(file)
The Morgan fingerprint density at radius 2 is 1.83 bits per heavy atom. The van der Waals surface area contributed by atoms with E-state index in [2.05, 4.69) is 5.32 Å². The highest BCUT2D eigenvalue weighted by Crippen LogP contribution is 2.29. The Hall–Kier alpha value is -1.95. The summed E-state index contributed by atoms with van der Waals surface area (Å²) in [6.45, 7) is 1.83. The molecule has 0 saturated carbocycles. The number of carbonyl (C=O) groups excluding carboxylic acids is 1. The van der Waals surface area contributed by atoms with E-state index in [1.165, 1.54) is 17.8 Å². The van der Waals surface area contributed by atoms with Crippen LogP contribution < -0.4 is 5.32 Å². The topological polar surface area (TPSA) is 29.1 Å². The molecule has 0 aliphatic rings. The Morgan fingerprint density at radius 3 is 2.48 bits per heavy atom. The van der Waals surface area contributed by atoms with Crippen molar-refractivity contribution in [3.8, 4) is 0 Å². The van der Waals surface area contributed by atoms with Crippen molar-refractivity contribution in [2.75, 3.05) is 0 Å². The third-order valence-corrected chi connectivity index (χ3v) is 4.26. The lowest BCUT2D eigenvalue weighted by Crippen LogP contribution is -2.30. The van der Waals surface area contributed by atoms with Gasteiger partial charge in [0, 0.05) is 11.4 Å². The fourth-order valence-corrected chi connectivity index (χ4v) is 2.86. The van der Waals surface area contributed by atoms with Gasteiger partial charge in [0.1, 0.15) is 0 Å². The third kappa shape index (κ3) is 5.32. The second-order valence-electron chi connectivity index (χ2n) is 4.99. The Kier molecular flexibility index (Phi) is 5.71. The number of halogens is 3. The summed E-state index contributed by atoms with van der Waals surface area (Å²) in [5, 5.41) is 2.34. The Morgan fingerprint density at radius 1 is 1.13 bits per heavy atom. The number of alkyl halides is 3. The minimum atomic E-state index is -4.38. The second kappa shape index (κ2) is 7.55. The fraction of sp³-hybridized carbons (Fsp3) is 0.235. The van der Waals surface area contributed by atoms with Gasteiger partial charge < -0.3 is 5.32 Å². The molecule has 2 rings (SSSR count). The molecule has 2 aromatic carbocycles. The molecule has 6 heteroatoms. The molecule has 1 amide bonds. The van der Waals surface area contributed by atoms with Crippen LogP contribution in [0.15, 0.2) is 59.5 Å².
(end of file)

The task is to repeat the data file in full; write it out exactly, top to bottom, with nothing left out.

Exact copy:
The Morgan fingerprint density at radius 2 is 1.83 bits per heavy atom. The van der Waals surface area contributed by atoms with E-state index in [2.05, 4.69) is 5.32 Å². The highest BCUT2D eigenvalue weighted by Crippen LogP contribution is 2.29. The Hall–Kier alpha value is -1.95. The summed E-state index contributed by atoms with van der Waals surface area (Å²) in [6.45, 7) is 1.83. The molecule has 0 saturated carbocycles. The number of carbonyl (C=O) groups excluding carboxylic acids is 1. The van der Waals surface area contributed by atoms with E-state index in [1.165, 1.54) is 17.8 Å². The van der Waals surface area contributed by atoms with Crippen LogP contribution < -0.4 is 5.32 Å². The topological polar surface area (TPSA) is 29.1 Å². The molecule has 0 aliphatic rings. The Morgan fingerprint density at radius 3 is 2.48 bits per heavy atom. The van der Waals surface area contributed by atoms with Crippen molar-refractivity contribution in [3.8, 4) is 0 Å². The van der Waals surface area contributed by atoms with Crippen molar-refractivity contribution in [2.75, 3.05) is 0 Å². The third-order valence-corrected chi connectivity index (χ3v) is 4.26. The lowest BCUT2D eigenvalue weighted by Crippen LogP contribution is -2.30. The van der Waals surface area contributed by atoms with Gasteiger partial charge in [0, 0.05) is 11.4 Å². The fourth-order valence-corrected chi connectivity index (χ4v) is 2.86. The van der Waals surface area contributed by atoms with Gasteiger partial charge in [0.1, 0.15) is 0 Å². The third kappa shape index (κ3) is 5.32. The second-order valence-electron chi connectivity index (χ2n) is 4.99. The Kier molecular flexibility index (Phi) is 5.71. The number of halogens is 3. The summed E-state index contributed by atoms with van der Waals surface area (Å²) in [5, 5.41) is 2.34. The Morgan fingerprint density at radius 1 is 1.13 bits per heavy atom. The number of alkyl halides is 3. The minimum atomic E-state index is -4.38. The second kappa shape index (κ2) is 7.55. The fraction of sp³-hybridized carbons (Fsp3) is 0.235. The van der Waals surface area contributed by atoms with Gasteiger partial charge < -0.3 is 5.32 Å². The molecule has 2 rings (SSSR count). The molecule has 2 aromatic carbocycles. The molecule has 6 heteroatoms. The molecule has 1 amide bonds. The van der Waals surface area contributed by atoms with Crippen LogP contribution in [0.15, 0.2) is 59.5 Å².